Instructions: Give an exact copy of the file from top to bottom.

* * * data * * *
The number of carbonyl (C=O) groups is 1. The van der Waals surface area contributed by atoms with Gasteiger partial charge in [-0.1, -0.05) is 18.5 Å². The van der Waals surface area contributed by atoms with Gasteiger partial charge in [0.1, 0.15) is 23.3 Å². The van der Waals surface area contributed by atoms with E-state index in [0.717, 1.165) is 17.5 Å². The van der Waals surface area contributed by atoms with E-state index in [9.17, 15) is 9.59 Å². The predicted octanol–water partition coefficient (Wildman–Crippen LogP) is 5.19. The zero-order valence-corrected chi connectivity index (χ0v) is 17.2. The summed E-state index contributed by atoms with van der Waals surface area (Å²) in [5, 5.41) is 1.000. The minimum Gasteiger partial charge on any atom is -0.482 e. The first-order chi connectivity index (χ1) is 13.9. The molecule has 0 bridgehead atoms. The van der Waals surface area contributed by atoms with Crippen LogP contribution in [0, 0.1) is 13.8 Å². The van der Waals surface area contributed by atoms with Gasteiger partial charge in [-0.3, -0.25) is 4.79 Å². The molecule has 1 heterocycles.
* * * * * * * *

The number of carbonyl (C=O) groups is 1. The van der Waals surface area contributed by atoms with Gasteiger partial charge in [-0.1, -0.05) is 18.5 Å². The van der Waals surface area contributed by atoms with Gasteiger partial charge in [0.1, 0.15) is 23.3 Å². The van der Waals surface area contributed by atoms with E-state index in [0.717, 1.165) is 17.5 Å². The van der Waals surface area contributed by atoms with E-state index in [9.17, 15) is 9.59 Å². The predicted octanol–water partition coefficient (Wildman–Crippen LogP) is 5.19. The zero-order valence-corrected chi connectivity index (χ0v) is 17.2. The summed E-state index contributed by atoms with van der Waals surface area (Å²) in [5, 5.41) is 1.000. The minimum Gasteiger partial charge on any atom is -0.482 e. The first-order chi connectivity index (χ1) is 13.9. The molecule has 0 bridgehead atoms. The van der Waals surface area contributed by atoms with Crippen LogP contribution in [0, 0.1) is 13.8 Å². The van der Waals surface area contributed by atoms with Gasteiger partial charge in [-0.3, -0.25) is 4.79 Å². The molecule has 1 heterocycles.